You're probably paying for the name, and they know it too.

In the western world, we can’t avoid one truth: it’s hard to find someone who wouldn’t relish belonging to something special; something elite – a cut above the rest.  It’s that very perception of importance that makes many say they’d prefer to drive a Benz over a Kia, given money wasn’t an issue.

We can act like getting in great shape is a quick and fun fix, but we know we're fooling ourselves.

Because of my job, when I think of the word “fitness”, it may take on a bit more specific a meaning than it would to the average Joe.  The masses often think about fitness as a gateway to health, physical activity and maybe even eating well to support it.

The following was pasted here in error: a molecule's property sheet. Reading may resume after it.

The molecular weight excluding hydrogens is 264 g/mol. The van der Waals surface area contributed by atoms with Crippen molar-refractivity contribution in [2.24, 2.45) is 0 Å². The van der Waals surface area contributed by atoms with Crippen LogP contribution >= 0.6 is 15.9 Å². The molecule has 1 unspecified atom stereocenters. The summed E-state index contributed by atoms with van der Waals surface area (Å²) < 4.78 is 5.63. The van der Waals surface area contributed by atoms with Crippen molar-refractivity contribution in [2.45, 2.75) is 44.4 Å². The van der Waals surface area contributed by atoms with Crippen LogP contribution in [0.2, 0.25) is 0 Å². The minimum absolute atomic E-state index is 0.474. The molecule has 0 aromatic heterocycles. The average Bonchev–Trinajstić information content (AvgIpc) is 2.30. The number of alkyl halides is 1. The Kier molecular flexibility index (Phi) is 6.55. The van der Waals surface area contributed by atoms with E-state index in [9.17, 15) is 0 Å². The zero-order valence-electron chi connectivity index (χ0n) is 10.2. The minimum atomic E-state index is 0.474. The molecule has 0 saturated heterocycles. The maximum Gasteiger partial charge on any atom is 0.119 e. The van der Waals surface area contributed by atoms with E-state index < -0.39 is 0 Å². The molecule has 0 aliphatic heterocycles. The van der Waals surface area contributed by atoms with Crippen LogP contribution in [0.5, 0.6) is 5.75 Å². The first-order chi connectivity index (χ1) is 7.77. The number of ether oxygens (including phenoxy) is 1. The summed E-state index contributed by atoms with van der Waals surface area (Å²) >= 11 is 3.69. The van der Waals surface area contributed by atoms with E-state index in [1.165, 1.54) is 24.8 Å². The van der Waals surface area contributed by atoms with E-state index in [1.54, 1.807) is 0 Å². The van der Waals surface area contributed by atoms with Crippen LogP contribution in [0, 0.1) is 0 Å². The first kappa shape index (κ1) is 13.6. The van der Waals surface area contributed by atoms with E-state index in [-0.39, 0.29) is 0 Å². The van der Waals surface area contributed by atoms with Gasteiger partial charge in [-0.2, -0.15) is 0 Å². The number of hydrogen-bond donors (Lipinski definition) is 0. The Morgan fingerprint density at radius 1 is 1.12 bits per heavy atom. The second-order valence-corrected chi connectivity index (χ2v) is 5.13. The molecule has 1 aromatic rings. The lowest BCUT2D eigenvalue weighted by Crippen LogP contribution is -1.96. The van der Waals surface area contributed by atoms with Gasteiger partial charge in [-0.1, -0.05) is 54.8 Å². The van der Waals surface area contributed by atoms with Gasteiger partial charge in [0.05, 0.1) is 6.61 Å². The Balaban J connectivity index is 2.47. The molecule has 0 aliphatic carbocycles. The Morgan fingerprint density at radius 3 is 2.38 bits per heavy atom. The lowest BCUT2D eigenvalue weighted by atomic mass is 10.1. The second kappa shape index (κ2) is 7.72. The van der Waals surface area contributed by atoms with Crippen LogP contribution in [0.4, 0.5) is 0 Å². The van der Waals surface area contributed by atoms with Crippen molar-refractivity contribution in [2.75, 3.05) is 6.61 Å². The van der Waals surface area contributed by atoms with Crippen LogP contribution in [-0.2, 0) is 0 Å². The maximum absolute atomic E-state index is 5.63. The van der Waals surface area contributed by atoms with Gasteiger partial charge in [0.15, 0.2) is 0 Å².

Being fit should give you perspective on reality and balance. Not make you lose sight of it.

As always, society finds a way to make an example of the hard time it has demonstrating modesty or balance. I’m not about to act like I’ve got the answers, but for a fitness professional, it brings up some alarming observations worth discussion.

If you think you're hardcore, you're probably wrong. And maybe a little stupid.

Fitness and nutrition culture has missed the mark when it comes to the sensationalized ideas of body image, diet and even seeing results.  In an article I wrote a while ago, I brought attention to extremism that exists within this community. If you’re not a strength guy, you’re a bodybuilder. If not that, you’re a powerlifter. Or a CrossFitter.  Unfortunately there’s very little common ground to be found among the personalities of members of each of these camps, when there definitely should be.